With films like The Life Aquatic, Amélie, and the recent Grand Budapest Hotel, the directors Wes Anderson and Jean-Pierre Jeunet are known for the slightly weird, sometimes unsettling twists that they give to reality. Using colour filters, child-like musical scores, and shots that make locations look like models, both directors evoke fairy-tale like worlds in which their characters can seem like dolls. Elizabeth Drialo shows how their films draw on the disturbing quality of the uncanny to ultimately produce a sense of nostalgia in the audience.
“In my work with Charles Dickens, I have found myself studying and often writing on the uncanny: its definition, its use, and how we react to something unfamiliar that is found within the familiar. The uncanny is often associated with something uncomfortable – sometimes frightening, other times unsettling such as Dickens’ monstrous character Quilp in the Old Curiosity Shop or Little Dorrit’s disproportioned Maggy. But in this lecture, I want to look at another side of the uncanny that has become a niche in contemporary cinema: the ‘comfortable uncanny.’ While seemingly an oxymoron, the ‘comfortable uncanny’ is presented in the colors, stories, music, and actors of both Wes Anderson’s and Jean-Pierre Jeunet’s films. Concentrating on Anderson’s most recent film The Grand Budapest Hotel (2014) and Jeunet’s Oscar nominated film Amélie (2001), I will explore how both filmmakers create a world where the uncanny is charming, entertaining, and, rather than be uncomfortable, finds a balance between the familiar and unfamiliar. I will also show how, when the charm of the comfortable uncanny is subverted in both films, the impact is startling and sometimes even upsetting, but becomes a powerful and effective film technique. Thus, the uncanny finds new meaning in these films and new questions can be posed: what happens when the uncanny is surpassed? Subverted? How and why do we react? Can there really be comfort in something that is uncanny? Drawing on these two brilliant films and mentions of others from both filmmakers’ canons, I hope to in this lecture provoke new thoughts and discussions on the uncanny and our reception of it in today’s – and perhaps even the past’s – popular culture.”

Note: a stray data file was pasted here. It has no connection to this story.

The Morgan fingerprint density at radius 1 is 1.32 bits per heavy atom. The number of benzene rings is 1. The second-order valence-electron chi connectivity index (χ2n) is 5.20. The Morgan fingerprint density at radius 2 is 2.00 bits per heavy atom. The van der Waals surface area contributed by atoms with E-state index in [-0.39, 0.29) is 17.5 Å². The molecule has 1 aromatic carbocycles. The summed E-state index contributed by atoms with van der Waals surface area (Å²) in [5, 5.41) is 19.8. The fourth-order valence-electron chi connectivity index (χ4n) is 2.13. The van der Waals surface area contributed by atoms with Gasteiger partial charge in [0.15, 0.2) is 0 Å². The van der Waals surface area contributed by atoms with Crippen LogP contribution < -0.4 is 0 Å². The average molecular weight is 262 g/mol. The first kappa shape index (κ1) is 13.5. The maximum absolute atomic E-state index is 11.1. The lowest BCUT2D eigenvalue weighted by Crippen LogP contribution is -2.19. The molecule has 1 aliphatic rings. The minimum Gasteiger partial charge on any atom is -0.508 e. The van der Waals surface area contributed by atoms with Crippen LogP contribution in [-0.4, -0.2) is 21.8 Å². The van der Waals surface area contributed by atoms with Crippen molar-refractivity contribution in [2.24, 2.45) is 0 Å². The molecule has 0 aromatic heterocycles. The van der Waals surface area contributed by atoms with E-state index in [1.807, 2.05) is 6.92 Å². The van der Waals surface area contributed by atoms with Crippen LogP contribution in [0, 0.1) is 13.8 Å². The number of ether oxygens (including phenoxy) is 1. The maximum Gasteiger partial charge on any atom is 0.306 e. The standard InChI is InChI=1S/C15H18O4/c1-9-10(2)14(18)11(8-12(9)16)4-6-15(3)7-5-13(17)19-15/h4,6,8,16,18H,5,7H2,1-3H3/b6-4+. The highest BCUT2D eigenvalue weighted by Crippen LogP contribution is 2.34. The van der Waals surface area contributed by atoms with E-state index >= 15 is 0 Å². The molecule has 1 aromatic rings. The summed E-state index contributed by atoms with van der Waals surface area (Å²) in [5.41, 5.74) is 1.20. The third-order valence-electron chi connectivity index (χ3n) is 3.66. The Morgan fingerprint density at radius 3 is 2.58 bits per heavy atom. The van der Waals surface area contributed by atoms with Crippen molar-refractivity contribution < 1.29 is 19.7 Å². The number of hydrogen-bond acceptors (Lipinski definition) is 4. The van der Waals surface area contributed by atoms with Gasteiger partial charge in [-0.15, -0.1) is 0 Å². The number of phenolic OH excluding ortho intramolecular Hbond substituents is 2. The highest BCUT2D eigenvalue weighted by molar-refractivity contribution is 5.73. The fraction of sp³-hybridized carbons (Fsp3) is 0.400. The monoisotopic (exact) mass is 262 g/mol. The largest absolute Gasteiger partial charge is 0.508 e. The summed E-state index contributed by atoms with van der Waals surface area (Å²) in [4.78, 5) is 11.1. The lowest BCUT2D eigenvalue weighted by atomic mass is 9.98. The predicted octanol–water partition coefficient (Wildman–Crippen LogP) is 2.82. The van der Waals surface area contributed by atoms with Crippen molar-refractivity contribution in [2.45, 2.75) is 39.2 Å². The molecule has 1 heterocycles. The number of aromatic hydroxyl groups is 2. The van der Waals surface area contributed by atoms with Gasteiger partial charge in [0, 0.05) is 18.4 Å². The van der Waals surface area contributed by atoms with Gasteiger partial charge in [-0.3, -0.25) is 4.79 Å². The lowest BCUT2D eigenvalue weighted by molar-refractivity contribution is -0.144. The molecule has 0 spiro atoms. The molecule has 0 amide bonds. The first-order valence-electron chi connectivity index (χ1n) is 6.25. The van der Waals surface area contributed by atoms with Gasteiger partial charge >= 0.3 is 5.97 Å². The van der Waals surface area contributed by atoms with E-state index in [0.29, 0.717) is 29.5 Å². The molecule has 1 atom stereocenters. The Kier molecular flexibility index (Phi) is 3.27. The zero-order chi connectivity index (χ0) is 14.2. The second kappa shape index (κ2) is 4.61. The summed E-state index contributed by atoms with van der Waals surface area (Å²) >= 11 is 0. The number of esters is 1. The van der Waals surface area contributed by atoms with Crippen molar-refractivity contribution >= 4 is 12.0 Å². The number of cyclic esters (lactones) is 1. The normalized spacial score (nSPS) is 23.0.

Before listening to this podcast, you might wish to view two trailers, which Elizabeth refers to in her talk.
From the uncanny films of Wes Anderson and Jean-Pierre Jeunet, to the flimflamming con artists of Oscar Wilde, Late Summer Lectures covers an eclectic and fascinating mix of topics. The series runs at 7.00 on Wednesday evenings from 13th August to 1st October, in Alington House, Durham.